Why Do People Quit Riding Transit? It’s the On-Board Delays, Stupid

Researchers at the University of California at Berkeley are zeroing in on what irks transit riders so much they stop riding.

Transit riders hate delays while they're on board most of all. Image: ##http://www.forbes.com/sites/jeffmcmahon/2013/03/06/top-eight-reasons-people-give-up-on-public-transit/##Forbes via Wikipedia##

The research team — Andre Carrel, Anne Halvorsen and Joan L. Walker — surveyed people in the San Francisco Bay Area to find out what frustrated them the most about riding transit. While the general results of their study are what you’d expect — delays, crowding, and unreliability were top complaints — there are some interesting nuances when you drill down into the specifics.

Above all, they found, transit riders really don’t like to wait in the middle of a trip. These were far and away the top sources of rider dissatisfaction:

1. Delayed on board due to transit vehicles backed up or problems on the transit route downstream.

2. Experienced long wait at a transfer stop.

Carrel told the Canadian Broadcasting Company Corporation why the location of the delay makes a big difference to passengers. “Waiting at the origin stop where you first get on, having a delay there is not as important as having a delay at the transfer stop,” he said. “You might be able to wait at home until the bus is close if you have the information and you might also have alternatives. If the bus doesn’t show up, you could take your car to your bike.”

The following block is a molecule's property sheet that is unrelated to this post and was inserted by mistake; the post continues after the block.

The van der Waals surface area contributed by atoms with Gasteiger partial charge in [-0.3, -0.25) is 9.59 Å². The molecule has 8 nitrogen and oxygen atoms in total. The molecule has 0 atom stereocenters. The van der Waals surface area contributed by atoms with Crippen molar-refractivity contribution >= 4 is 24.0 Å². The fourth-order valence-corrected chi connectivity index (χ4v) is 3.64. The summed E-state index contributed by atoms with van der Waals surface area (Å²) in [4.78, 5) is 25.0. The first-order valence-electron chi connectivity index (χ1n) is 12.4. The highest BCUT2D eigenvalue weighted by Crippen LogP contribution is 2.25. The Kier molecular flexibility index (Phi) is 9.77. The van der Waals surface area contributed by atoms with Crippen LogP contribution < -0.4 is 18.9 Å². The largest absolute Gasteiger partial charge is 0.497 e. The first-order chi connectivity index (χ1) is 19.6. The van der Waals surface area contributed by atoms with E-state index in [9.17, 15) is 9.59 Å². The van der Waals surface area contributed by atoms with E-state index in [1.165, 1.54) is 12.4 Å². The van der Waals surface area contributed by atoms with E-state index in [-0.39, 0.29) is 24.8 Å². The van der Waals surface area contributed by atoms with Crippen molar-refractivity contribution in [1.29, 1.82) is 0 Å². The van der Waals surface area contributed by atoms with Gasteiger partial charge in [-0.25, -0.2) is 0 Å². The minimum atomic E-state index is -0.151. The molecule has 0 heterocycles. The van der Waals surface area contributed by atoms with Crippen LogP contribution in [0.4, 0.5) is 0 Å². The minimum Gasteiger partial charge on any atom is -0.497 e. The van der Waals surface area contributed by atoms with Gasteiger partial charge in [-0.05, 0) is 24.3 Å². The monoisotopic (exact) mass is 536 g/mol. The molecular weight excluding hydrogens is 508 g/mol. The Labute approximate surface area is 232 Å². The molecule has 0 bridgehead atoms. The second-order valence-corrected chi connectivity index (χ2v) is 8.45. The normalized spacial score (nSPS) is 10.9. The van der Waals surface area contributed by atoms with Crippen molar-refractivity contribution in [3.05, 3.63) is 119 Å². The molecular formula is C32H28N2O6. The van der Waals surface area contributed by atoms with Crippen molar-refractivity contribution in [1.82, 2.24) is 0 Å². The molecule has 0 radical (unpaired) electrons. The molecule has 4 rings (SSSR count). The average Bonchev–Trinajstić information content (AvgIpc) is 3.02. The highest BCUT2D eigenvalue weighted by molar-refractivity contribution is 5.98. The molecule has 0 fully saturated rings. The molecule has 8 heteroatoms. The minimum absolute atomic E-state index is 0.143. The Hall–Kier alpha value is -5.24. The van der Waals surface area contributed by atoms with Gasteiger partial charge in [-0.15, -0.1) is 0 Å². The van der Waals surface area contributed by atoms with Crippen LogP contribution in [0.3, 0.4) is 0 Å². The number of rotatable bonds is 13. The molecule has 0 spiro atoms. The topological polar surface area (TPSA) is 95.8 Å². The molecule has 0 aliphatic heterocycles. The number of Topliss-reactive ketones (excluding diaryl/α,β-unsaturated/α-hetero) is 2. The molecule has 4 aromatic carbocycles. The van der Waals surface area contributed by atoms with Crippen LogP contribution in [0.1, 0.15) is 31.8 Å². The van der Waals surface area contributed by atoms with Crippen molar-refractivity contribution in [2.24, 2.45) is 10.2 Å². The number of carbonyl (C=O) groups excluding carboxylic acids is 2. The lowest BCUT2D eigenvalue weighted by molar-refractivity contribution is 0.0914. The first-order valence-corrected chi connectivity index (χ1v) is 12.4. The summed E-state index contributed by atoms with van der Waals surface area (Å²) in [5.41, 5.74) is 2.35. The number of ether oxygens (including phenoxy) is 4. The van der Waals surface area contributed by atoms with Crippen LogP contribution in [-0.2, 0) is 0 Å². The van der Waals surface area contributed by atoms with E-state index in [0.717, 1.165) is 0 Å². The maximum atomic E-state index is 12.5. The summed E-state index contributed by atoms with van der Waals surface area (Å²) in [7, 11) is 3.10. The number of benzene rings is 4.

“But if you get stuck at a transfer stop, you get off one bus and the other bus just doesn’t show up, you’re pretty screwed over,” Carrel added. “We found that that was actually much worse.”

Worse than that though, is when people are stuck inside a crowded bus or train. “That is by far the most important event in making people stop using transit,” Carrel said. The researchers added that transit passengers were much more likely to forgive delays caused by weather and other external factors than those attributable to the transit agency.

Carrel, Halvorsen, and Walker said there are some clear lessons for transit providers here.

“Passengers may prefer more frequent service with occasional crowding to less frequent buses that are larger and less crowded,” they write.

They also recommend that transit operators tell passengers whether a delay is caused by weather emergencies or other problems that are outside the agency’s control.

The other major sources of aggravation? The research team found eight total items that most irritated current and former transit riders. The remaining six were several degrees less important to riders than the previous two:

3. Missed departure due to wrong real-time information.

4. Unable to board or denied boarding due to crowding.

5. Delayed on board due to emergency or mechanical failure.

6. Experienced long wait at origin stop.

7. Ran to stop but the bus or train pulled away.

8. Delayed on board due to traffic.


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The conventional wisdom about transit often divides riders into two neat categories: “choice” riders — higher-income people with cars — and “captive” riders — lower-income people who must use transit because they don’t own cars. But this framework can undermine good transit, according to a new report from TransitCenter [PDF]. In the attempt to cater only to “choice” riders or “captive” […]